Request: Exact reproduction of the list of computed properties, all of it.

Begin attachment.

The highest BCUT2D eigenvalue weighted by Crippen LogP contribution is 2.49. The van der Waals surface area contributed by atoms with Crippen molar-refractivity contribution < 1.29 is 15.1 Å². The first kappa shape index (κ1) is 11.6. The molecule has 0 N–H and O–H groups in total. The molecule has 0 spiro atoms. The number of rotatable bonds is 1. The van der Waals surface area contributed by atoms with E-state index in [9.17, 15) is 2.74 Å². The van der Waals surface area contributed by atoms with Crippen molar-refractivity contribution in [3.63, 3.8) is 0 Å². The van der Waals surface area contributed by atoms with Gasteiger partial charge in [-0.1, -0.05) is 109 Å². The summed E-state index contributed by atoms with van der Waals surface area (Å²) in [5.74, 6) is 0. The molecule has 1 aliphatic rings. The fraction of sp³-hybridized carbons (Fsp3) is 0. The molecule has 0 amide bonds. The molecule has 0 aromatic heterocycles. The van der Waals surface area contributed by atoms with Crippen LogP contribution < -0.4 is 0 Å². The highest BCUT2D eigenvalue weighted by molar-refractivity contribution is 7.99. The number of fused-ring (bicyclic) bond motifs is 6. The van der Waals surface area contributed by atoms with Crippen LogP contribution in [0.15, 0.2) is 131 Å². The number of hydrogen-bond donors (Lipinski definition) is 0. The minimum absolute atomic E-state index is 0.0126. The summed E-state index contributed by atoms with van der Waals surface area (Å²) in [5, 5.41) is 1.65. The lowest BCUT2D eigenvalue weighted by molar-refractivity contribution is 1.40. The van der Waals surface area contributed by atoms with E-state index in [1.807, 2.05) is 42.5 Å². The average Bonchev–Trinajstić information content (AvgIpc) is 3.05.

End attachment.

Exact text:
The highest BCUT2D eigenvalue weighted by Crippen LogP contribution is 2.49. The van der Waals surface area contributed by atoms with Crippen molar-refractivity contribution < 1.29 is 15.1 Å². The first kappa shape index (κ1) is 11.6. The molecule has 0 N–H and O–H groups in total. The molecule has 0 spiro atoms. The number of rotatable bonds is 1. The van der Waals surface area contributed by atoms with E-state index in [9.17, 15) is 2.74 Å². The van der Waals surface area contributed by atoms with Crippen molar-refractivity contribution in [3.63, 3.8) is 0 Å². The van der Waals surface area contributed by atoms with Gasteiger partial charge in [-0.1, -0.05) is 109 Å². The summed E-state index contributed by atoms with van der Waals surface area (Å²) in [5.74, 6) is 0. The molecule has 1 aliphatic rings. The fraction of sp³-hybridized carbons (Fsp3) is 0. The molecule has 0 amide bonds. The molecule has 0 aromatic heterocycles. The van der Waals surface area contributed by atoms with Crippen LogP contribution < -0.4 is 0 Å². The highest BCUT2D eigenvalue weighted by molar-refractivity contribution is 7.99. The number of fused-ring (bicyclic) bond motifs is 6. The van der Waals surface area contributed by atoms with Crippen LogP contribution in [0.15, 0.2) is 131 Å². The number of hydrogen-bond donors (Lipinski definition) is 0. The minimum absolute atomic E-state index is 0.0126. The summed E-state index contributed by atoms with van der Waals surface area (Å²) in [5, 5.41) is 1.65. The lowest BCUT2D eigenvalue weighted by molar-refractivity contribution is 1.40. The van der Waals surface area contributed by atoms with E-state index in [1.807, 2.05) is 42.5 Å². The average Bonchev–Trinajstić information content (AvgIpc) is 3.05.